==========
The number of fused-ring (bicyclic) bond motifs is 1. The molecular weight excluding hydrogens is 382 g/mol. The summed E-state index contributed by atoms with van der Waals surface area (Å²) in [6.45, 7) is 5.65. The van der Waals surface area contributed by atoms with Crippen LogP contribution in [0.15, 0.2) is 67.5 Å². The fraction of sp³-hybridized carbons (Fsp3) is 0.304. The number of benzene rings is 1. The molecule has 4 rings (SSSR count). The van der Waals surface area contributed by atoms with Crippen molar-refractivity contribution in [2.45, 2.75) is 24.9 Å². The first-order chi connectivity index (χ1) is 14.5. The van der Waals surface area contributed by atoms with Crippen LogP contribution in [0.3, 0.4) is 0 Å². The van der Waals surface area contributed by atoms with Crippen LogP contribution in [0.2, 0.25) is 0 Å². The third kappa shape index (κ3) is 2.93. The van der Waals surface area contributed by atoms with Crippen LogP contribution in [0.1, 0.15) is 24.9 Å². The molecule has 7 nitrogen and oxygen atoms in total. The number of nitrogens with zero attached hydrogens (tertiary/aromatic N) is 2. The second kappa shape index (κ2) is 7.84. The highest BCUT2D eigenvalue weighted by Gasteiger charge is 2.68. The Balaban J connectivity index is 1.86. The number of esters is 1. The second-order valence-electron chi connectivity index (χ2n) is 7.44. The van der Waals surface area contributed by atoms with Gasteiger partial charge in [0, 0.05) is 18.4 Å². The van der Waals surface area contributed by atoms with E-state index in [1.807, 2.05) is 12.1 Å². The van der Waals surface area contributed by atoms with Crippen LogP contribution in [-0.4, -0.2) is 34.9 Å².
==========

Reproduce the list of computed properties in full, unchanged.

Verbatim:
The number of fused-ring (bicyclic) bond motifs is 1. The molecular weight excluding hydrogens is 382 g/mol. The summed E-state index contributed by atoms with van der Waals surface area (Å²) in [6.45, 7) is 5.65. The van der Waals surface area contributed by atoms with Crippen LogP contribution in [0.15, 0.2) is 67.5 Å². The fraction of sp³-hybridized carbons (Fsp3) is 0.304. The number of benzene rings is 1. The molecule has 4 rings (SSSR count). The van der Waals surface area contributed by atoms with Crippen molar-refractivity contribution in [2.45, 2.75) is 24.9 Å². The first-order chi connectivity index (χ1) is 14.5. The van der Waals surface area contributed by atoms with Crippen LogP contribution in [0.3, 0.4) is 0 Å². The van der Waals surface area contributed by atoms with Crippen LogP contribution in [0.2, 0.25) is 0 Å². The third kappa shape index (κ3) is 2.93. The van der Waals surface area contributed by atoms with Crippen LogP contribution in [0.1, 0.15) is 24.9 Å². The molecule has 7 nitrogen and oxygen atoms in total. The number of nitrogens with zero attached hydrogens (tertiary/aromatic N) is 2. The second kappa shape index (κ2) is 7.84. The highest BCUT2D eigenvalue weighted by Gasteiger charge is 2.68. The Balaban J connectivity index is 1.86. The number of esters is 1. The second-order valence-electron chi connectivity index (χ2n) is 7.44. The van der Waals surface area contributed by atoms with Gasteiger partial charge in [0, 0.05) is 18.4 Å². The van der Waals surface area contributed by atoms with E-state index in [1.807, 2.05) is 12.1 Å². The van der Waals surface area contributed by atoms with Crippen LogP contribution in [-0.4, -0.2) is 34.9 Å².